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Creed In Housing

Creed In Housing


The Fair Housing Act provides specific protections regardless of religious background. Although the Fair Housing Act does not define religion, a housing provider cannot discriminate based on a “faith/belief system.” Creed is also protected under Washington state law and refers to the perception of a faith/belief system by others based on how someone may dress, symbols in their home or business, jewelry and/or other items that may lead to discrimination based on another person’s negative perception[1].


Under the Fair Housing Act, housing providers cannot:

  • Use ads that target particular religious groups or appear to have a preference for one religious group over another
  • Ask about an applicant’s or tenant’s religion
  • Apply different terms or conditions
  • Deny applications based on Creed
  • Steer individuals to certain neighborhoods or areas of a complex because of their perceived religion
  • Make disparaging comments about the appearance or practice of a religious group
  • Prohibit only certain decorations during religious holidays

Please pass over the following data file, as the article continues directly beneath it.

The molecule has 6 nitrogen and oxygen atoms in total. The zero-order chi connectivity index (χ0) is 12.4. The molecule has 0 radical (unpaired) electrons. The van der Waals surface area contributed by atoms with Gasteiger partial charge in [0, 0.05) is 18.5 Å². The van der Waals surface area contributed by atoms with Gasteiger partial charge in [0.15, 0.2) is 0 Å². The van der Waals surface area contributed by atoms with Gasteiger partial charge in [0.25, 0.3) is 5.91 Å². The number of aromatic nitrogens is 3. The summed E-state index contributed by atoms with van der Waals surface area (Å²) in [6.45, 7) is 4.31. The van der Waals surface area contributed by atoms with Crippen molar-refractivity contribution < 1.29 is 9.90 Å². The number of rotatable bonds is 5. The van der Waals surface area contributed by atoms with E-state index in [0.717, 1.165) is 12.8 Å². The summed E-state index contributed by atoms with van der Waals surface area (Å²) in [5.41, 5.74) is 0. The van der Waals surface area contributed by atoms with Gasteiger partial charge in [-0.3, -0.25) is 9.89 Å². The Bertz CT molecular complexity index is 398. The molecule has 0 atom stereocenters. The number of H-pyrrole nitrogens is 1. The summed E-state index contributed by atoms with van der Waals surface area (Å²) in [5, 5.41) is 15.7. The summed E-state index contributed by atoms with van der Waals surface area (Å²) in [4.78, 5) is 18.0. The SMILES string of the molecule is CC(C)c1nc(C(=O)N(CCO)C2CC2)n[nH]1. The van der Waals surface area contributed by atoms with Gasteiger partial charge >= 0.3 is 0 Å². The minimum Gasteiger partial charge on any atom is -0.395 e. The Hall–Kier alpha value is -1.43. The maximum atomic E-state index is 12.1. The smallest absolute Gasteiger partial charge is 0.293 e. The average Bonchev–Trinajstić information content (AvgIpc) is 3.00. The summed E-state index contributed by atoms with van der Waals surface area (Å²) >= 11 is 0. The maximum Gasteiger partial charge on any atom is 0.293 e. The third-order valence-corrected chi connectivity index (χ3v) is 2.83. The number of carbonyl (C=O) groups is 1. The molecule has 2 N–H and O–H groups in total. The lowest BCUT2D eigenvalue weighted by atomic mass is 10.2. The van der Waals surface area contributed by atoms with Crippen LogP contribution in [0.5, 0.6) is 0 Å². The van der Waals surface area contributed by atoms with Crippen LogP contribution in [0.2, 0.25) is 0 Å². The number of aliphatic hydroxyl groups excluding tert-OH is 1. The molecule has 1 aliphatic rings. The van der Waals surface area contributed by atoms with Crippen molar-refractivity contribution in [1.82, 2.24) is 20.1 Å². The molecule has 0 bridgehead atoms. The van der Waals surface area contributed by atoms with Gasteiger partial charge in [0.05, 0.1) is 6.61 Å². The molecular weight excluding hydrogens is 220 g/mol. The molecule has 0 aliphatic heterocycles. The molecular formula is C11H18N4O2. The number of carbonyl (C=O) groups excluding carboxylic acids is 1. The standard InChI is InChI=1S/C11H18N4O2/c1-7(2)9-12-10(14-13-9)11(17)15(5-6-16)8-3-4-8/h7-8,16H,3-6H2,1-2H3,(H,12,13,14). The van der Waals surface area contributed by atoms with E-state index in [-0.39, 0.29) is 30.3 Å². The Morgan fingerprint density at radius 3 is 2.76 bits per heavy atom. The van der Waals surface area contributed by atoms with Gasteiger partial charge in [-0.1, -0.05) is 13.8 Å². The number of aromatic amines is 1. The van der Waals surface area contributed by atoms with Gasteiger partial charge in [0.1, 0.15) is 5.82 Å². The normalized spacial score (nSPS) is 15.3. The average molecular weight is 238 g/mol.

In some instances, housing providers may give preference to its members in the sale, rental or occupancy of non-commercial housing if the following factors are met:

  • Owned by a religious organization
  • Provides a purpose other than commercial use (i.e. case management, rehabilitation, monastery, etc.)
  • It is limited to members of the same religion
  • It is not further restricted based on race, color or national origin.


Some potential signs of religious discrimination could be[2]:

  • Prioritizing applicants on a waiting list based on religion
  • Setting different rents or fees for tenants based on religion
  • Prioritizing repair requests based on a tenant’s perceived religion
  • Allowing some religious décor but not all
  • Making exceptions to rules or offering amenities only to tenants of certain religions
  • Considering a tenant’s religion before pursuing eviction


The U.S. Department of Housing and Urban Development (HUD) has suggested that landlords use “secularized terms or symbols” aimed at spreading holiday cheer rather than observing specific religions. For example, a tree decorated with lights is fine, while a prominently displayed nativity scene may be seen as a violation of the Fair Housing Act. 


The work that provided the bases for this publication was supported by funding under a grant with the U.S. Department of Housing and Urban Development. The substance and findings of the work are dedicated to the public. The author and publisher are solely responsible for the accuracy of the statements and interpretations continued in this publication. Such interpretations do not necessarily reflect the views of the Federal Government.